refers to the use of multiple, overlapping protection approaches addressing the people, technology, and operational aspects of information systems.
a layering approach is often used to provide multiple barriers between an adversary and protected information or services.
defense in depth
means that a program or user interface should always respond in the way that is least likely to astonish the user.
Network attack surface
Software attack surface
Human attack surface
This category refers to vulnerabilities over an enterprise network, wide-area network, or the Internet.
Network attack surface
This refers to vulnerabilities in application, utility, or operating system code.
Software attack surface
This category refers to vulnerabilities created by personnel or outsiders, such as social engineering, human error, and trusted insiders.
Human attack surface
An _________ consists of the reachable and exploitable vulnerabilities in a system.
(T/F) An attack surface analysis is a useful technique for assessing the scale and severity of threats to a system. A systematic analysis of points of vulnerability makes developers and security analysts aware of where security mechanisms are required.
An _________ is a branching, hierarchical data structure that represents a set of potential techniques for exploiting security vulnerabilities.
These attacks target the user equipment, including the tokens that may be involved, such as smartcards or other password generators, as well as the actions of the user.
User terminal and user (UT/U)
This type of attack focuses on communication links.
Communications channel (CC)
These types of attacks are offline attack against the servers that host the Internet banking application.
Internet banking server (IBS)
This strategy can be used against many elements of the attack surface. There are procedural attacks, such as monitoring a user’s action to observe a PIN or other credential, or theft of the user’s token or handwritten notes.
User credential compromise
In this type of attack, the attacker is able to intercept communication between the UT and the IBS.
Injection of commands
It is reported in [HILT06] that brute force attacks against some banking authentication schemes are feasible by sending random usernames and passwords.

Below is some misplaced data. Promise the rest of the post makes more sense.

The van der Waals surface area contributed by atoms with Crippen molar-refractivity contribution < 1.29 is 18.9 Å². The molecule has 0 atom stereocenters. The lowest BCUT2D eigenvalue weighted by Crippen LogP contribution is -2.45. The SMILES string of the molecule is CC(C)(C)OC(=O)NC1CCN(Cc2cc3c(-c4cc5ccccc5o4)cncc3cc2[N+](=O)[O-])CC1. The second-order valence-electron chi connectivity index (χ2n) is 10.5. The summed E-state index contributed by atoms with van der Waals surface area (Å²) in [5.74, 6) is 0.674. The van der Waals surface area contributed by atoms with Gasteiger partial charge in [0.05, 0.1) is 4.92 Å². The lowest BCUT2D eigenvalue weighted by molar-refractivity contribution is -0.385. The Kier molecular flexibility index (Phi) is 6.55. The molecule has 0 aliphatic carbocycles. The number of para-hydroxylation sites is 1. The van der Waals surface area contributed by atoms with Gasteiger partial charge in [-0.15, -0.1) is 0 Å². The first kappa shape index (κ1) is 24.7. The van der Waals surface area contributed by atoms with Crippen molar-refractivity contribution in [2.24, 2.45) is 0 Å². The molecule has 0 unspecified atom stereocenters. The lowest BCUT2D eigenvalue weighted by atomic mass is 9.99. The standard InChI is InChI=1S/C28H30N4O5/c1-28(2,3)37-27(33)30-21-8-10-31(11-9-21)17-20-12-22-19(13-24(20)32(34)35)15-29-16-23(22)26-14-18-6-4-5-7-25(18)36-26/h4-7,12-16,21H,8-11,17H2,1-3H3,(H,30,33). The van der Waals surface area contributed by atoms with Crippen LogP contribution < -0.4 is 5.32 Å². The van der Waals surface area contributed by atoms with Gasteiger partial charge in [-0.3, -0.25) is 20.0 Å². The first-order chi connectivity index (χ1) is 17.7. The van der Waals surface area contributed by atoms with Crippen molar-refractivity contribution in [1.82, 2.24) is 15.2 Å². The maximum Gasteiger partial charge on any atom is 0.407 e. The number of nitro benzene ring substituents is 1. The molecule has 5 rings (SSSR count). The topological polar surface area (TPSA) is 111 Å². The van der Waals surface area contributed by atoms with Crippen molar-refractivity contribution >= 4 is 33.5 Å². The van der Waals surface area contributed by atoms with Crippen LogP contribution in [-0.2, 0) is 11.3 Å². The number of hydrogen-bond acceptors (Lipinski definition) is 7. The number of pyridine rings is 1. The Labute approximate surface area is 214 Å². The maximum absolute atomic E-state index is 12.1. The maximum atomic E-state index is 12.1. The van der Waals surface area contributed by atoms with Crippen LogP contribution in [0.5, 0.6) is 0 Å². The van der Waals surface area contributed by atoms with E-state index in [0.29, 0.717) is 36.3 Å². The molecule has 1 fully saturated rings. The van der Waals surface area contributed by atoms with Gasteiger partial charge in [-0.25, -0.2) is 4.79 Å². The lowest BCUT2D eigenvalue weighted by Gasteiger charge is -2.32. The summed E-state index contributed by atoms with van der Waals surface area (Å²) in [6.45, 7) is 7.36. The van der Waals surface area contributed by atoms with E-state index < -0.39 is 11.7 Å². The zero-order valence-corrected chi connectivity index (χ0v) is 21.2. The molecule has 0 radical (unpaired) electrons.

User credential guessing
For example, violating the bank’s security policy in combination with weak access control and logging mechanisms, an employee may cause an internal security incident and expose a customer’s account.
Security policy violation
This type of attack persuades or forces the user to connect to the IBS with a preset session ID.
Use of known authenticated session
an informal description of desired system behavior.
Strategy for providing computer security:
Specification/policy: What is the security scheme supposed to do?
Implementation/mechanisms: How does it do it?
Correctness/assurance: Does it really work?
Virtually all security measures involve some penalty in the area of ease of use.
Ease of use versus security
In addition to ease of use and performance costs, there are direct monetary costs in implementing and maintaining security measures.
Cost of security versus cost of failure and recovery
Security implementation four complementary courses of action:
An ideal security scheme is one in which no attack is successful
In a number of cases, absolute protection is not feasible, but it is practical to detect security attacks.
If security mechanisms detect an ongoing attack, such as a denial of service attack, the system may be able to respond in such a way as to halt the attack and prevent further damage.
the degree of confidence one has that the security measures, both technical and operational, work as intended to protect the system and the information it processes.
An example of recovery is the use of backup systems, so that if data integrity is compromised, a prior, correct copy of the data can be reloaded.
(T/F) Assurance is expressed as a degree of confidence, not in terms of a formal proof that a design or implementation is correct.
the process of examining a computer product or system with respect to certain criteria.